Here’s an article on Reformation 21 which gives reasons for singing psalms in worship (at the very least alongside hymns, but without disparaging exclusive psalmody), and which suggests that something of a resurgence in psalm-singing is underway at the moment in the church at large:
- Rediscovering the Psalms by Joe Holland.
As a taster of this fairly detailed and persuasive article:
When you sing the psalms you engage a collection of songs that address the full range of human emotions. Godly anger, heart-wrenching sorrow, dark depression, effulgent joy, honest questioning, and exuberant praise are just a sampling of the emotional range covered by the psalms. Most churches sense the burden of teaching their people how to think. Very few consider their responsibility to teach their people how to feel. Christians do not struggle with feeling. Feeling just happens. But our feelings must be trained by the gospel as much as our minds must. The psalms serve as the class room of our affections.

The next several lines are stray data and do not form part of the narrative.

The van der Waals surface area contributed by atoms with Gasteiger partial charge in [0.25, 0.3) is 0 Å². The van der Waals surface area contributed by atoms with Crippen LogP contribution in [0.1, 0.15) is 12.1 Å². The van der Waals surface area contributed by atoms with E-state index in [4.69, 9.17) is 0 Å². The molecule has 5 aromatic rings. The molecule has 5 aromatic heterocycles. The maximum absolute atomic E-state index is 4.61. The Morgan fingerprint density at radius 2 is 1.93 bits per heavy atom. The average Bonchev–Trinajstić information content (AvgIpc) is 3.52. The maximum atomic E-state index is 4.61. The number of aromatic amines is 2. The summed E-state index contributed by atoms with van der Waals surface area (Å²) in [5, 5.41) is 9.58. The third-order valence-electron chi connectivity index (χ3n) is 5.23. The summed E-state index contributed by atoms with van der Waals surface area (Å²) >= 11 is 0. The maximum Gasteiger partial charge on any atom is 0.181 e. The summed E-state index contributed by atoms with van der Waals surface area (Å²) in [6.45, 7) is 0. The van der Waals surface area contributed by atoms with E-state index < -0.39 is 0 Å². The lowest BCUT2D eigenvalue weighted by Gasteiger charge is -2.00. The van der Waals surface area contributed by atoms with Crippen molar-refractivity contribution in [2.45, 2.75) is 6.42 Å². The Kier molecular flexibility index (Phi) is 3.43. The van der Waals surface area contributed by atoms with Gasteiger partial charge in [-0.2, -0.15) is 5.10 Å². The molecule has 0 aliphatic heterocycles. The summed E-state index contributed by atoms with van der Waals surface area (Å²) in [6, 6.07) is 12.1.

When you sing the psalms you praise the person and work of Jesus Christ. One of the most ignorant statements a Christian can make against psalm singing is, “I don’t sing psalms because they aren’t about Jesus.” Too many evangelicals — having unwittingly drunk deep of the Marcionite heresy — have ceased to see the Old Testament, and especially the psalms, as a masterpiece of redemptive history telling in types, shadows, and rituals the person and work of Jesus Christ. When the earliest Christians wanted to sing praise to God for the redemption wrought by Jesus’ atoning death they turned to the psalms. It is sheer biblical ignorance and chronological snobbery to assume we can write better songs about Jesus than are provided in the psalms through the lens of the New Testament. To sing the psalms is to sing of the person and work of Christ.